Monday, April 11, 2016

God of Ruin by Michael John Grist

Original cover for God of RuinIn the battle to defeat King Ruin and protect the Bridge between souls, ex-Arctic marine Ritry Goligh tore his own soul into pieces. Now those pieces, embodied as six rugged marines spread across the tsunami-blasted world, are adrift without Ritry to guide them.

Their captain, Me, is addicted to dying in raids against the remnants of King Ruin's army. Ray longs for the love he lost. Far seeks the mythical heart of the Bridge, So is lost to her calculations, while twins Ti and La have split as far apart as possible. They trudge from bunker to bunker blinded by loss, mopping up holdouts from the war.

But the war isn't over. It's only just begun. From the ashes of King Ruin's defeat a godlike power rises, one that understands the Bridge better than Ritry ever did, and means to bring a flood so vast it will erase every soul from history. Me's only hope is to ascend to godhood himself, before everyone he loves is washed away forever.

If you haven't read the first two books in the series, then this review will contain spoilers for those books.

New cover for God of RuinIn the promos for the new season of Fear the Walking Dead, someone off-camera is heard to say, "To defeat the monster, you become the monster." In effect, that sums up what happens here. King Ruin's successor, the Pawn King, has built upon King Ruin's knowledge and gleaned how to transcend the Aetheric Bridge from Ritry's technique. With the knowledge gained from both, he becomes even stronger than King Ruin and Ritry's chord. Knowing what he's capable of, the chord wrestle with the moral dilemma: Does one adopt the tactics of the evil Pawn King in order to defeat him? Does the end justify the means? Many within the chord's army don't think so, and the debate threatens to tear them apart.

If you've read the first two books in the series, you'll be familiar with Grist's style of alternating chapters between the real world and the metaphorical landscape of the mind. But whereas the first two books featured Ritry in the real world and his chord handling inner space, this book throws that convention out the window. As the blurb above explains, Ritry's chord went from metaphorical to physical at the end of King Ruin. With the Ritry gestalt no more, the real world narrative is handled by "Me", the leader of the chord. But he handles the narrative in the inner space journey as well, so if you don't pay attention to the chapter titles, there's a chance for you to get confused as to what's going on.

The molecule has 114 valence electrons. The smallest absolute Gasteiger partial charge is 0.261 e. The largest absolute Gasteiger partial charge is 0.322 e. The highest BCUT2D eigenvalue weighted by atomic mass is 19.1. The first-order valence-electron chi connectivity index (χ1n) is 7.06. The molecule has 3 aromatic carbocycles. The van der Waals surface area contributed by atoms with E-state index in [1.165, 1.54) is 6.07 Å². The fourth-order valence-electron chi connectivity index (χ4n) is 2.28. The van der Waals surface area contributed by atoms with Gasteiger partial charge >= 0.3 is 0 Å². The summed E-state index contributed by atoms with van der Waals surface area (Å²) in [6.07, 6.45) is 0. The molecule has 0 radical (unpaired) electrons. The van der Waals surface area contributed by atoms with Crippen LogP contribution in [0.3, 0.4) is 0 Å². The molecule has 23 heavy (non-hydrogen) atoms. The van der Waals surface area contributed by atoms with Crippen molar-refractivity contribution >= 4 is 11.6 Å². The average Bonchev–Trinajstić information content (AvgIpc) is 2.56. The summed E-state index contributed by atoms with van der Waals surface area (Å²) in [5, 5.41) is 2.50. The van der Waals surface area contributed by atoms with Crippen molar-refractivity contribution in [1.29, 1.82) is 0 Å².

Both versions of Me embark upon solitary quests to battle their respective foes in the physical and metaphysical worlds until they blend together to become one surrealistic landscape. The science fiction and dystopic elements of Mr. Ruins are gone, replaced by fantastic elements where the laws of time and space are irrelevant. Both protagonist and antagonist strive to achieve godhood to reshape the world as they think it should be.

But this isn't merely a battle of good versus evil. Grist is too smart an author to reduce the story to these simplistic elements, though he leads us to believe this at first. Eventually, we learn how the Pawn King came into existence, a child in one of King Ruin's brutal courts. We see what horrors he endured just to survive and what his goals ultimately are. Grist's resolution of the conflict between Pawn King and Me is unexpected, but it makes sense.

God of Ruin brings the Ruins trilogy to a satisfying conclusion. The war waged in the desolate post-apocalyptic wasteland is but a prelude to the battle to control existence itself. It reinforces the message from King Ruin: Our pain defines us. But God of Ruin also asks us what we would sacrifice to erase that pain. Would we sacrifice those we love? Would we turn that pain on others? Would we sacrifice our very souls? But if pain defines us, should it be erased at all? Grist explores these questions in the surreal landscape of the mind and the ruins of a tsunami and war ravaged world.

For more information about God of Ruin and the Ruins trilogy, please visit the author's website. You can also read my reviews for Mr. Ruins and King Ruin.

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